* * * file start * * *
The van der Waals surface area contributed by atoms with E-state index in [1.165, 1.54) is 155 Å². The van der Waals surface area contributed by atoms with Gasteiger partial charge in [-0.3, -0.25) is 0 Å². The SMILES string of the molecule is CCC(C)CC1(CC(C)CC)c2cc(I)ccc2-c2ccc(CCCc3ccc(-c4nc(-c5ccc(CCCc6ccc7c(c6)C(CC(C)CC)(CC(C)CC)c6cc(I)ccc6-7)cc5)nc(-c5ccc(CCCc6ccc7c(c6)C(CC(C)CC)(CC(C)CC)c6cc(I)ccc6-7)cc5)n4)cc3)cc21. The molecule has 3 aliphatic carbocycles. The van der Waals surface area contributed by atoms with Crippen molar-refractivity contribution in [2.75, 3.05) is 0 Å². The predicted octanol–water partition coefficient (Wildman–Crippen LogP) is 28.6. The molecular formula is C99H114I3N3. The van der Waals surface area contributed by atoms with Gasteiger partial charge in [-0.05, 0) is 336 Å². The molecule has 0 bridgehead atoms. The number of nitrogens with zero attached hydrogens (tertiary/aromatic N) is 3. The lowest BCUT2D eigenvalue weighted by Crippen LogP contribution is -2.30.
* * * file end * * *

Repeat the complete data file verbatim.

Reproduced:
The van der Waals surface area contributed by atoms with E-state index in [1.165, 1.54) is 155 Å². The van der Waals surface area contributed by atoms with Gasteiger partial charge in [-0.3, -0.25) is 0 Å². The SMILES string of the molecule is CCC(C)CC1(CC(C)CC)c2cc(I)ccc2-c2ccc(CCCc3ccc(-c4nc(-c5ccc(CCCc6ccc7c(c6)C(CC(C)CC)(CC(C)CC)c6cc(I)ccc6-7)cc5)nc(-c5ccc(CCCc6ccc7c(c6)C(CC(C)CC)(CC(C)CC)c6cc(I)ccc6-7)cc5)n4)cc3)cc21. The molecule has 3 aliphatic carbocycles. The van der Waals surface area contributed by atoms with Crippen molar-refractivity contribution in [2.75, 3.05) is 0 Å². The predicted octanol–water partition coefficient (Wildman–Crippen LogP) is 28.6. The molecular formula is C99H114I3N3. The van der Waals surface area contributed by atoms with Gasteiger partial charge in [-0.05, 0) is 336 Å². The molecule has 0 bridgehead atoms. The number of nitrogens with zero attached hydrogens (tertiary/aromatic N) is 3. The lowest BCUT2D eigenvalue weighted by Crippen LogP contribution is -2.30.